U-M begins tough part of its journey with a lesson

Ohio State wasn't impressed with Michigan's shot at a program record 17 straight wins to open the year - nor were the Buckeyes prepared to let U-M earn the nation's No. 1 ranking on their floor without a fight. Michigan head coach John Beilein insisted his team was amped to play the Buckeyes, but OSU showed just how much it will take to win on the road in the Big Ten in a 56-53 win.
The intangibles were in Ohio State's favor, and it showed early. Of Michigan's five freshmen who saw significant minutes, only one played as if the moment weren't too big for him - and that one was back-up point guard Spike Albrecht, who played smarter and more in control than any of his teammates in the first half.
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What could have been a 20-plus point deficit following a 29-8 start was instead a 12-point halftime deficit thanks to a shot in the arm from Albrecht's seven points in seven minutes.
"He was terrific; very steady," head coach John Beilein said. "We just wanted to keep things simple. He's a singles hitter, but even he took a step-back three in transition, which probably isn't what [we wanted].
"But you've got to applaud that. You've got to say, 'he's not wilting' - he wants to make it happen. What you don't know is it's going to become a single possession game - you always have to think that way."
For about a 10-minute stretch all of his teammates did, mounting a 10-0 run that helped them pull even. The beginning and end, though, showed how far the group still has to go to become a championship team.
But here's the thing, Beilein noted: the same can be said for every other Big Ten team. Most others haven't played a road game against top 20 competition in a hostile venue, either. Those who have, like Minnesota at Indiana and Illinois at Wisconsin (not even a top 20) yesterday, have fared significantly worse.
It's the teams who steal a few on the road that will still be competing for a title in March. By then, it stands to reason U-M's freshmen will have grown up a bit. There's plenty of room for it, as evidenced by Nik Stauskas' goose egg in 23 minutes (0-for-3 three-point shooting) and struggles on the defensive end.
Beilein lamented some of the shots down the stretch when the Wolverines hoisted triple after triple during a comeback attempt, but he was pleased with the effort. Had sophomore Trey Burke's three-pointer with 16 seconds left and U-M trailing by one not rattled out, he'd have been celebrating a key road win.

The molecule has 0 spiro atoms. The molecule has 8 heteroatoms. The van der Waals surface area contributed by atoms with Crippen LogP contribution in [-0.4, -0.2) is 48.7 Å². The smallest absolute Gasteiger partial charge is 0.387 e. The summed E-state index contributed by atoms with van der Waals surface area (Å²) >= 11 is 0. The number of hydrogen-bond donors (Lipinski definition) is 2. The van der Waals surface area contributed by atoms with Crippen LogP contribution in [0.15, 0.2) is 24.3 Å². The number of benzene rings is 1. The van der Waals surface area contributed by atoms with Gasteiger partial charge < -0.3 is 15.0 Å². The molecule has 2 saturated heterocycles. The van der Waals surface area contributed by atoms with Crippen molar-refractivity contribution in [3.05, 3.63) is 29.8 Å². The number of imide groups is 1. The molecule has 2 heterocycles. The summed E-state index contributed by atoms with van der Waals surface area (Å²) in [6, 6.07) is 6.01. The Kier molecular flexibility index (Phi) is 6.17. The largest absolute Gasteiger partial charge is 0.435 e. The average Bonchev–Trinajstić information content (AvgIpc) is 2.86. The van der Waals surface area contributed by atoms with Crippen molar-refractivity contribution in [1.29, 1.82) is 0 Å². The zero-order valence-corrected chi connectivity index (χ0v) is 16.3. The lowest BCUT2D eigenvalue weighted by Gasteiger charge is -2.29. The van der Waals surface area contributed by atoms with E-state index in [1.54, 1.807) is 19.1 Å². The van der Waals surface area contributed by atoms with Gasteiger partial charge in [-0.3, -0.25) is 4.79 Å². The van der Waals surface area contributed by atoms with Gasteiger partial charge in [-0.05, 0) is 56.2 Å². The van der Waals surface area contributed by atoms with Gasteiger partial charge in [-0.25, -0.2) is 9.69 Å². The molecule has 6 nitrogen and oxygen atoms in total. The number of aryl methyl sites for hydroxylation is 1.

"I'm so proud of them," he said. "They battled. That could have been a 30-point game. Do your homework and see how many teams are playing double digit minutes with five freshmen. They are getting better and better. They've got great attitudes, and we can't wait to coach them.
"Watching film and watching them today, Ohio State is a really, really good defensive team. You're watching a team that plays defense, buys into it and has very skilled defenders on the perimeter."
A group that provided the Wolverines their first taste of significant adversity this year, and certainly not the last. In a league in which every team knows your every move inside and out, it's how you adjust that determines where you finish.
"There's a lot that goes through to a season," Beilein said. "It's a journey. You have to embrace an important part of it today - this is terrific for us. Every coach will tell you, 'what was last team that didn't lose?' It happens. Teams that prosper from it are ones that get better from it. We hadn't played a top 20 on the road yet, and now I think we have three or four right in a row.
"There are a lot of ways you can explain [the loss]. The schedule changed in the Big Ten. Look around. You adjust to it, and good teams will get better with it. That's when to judge."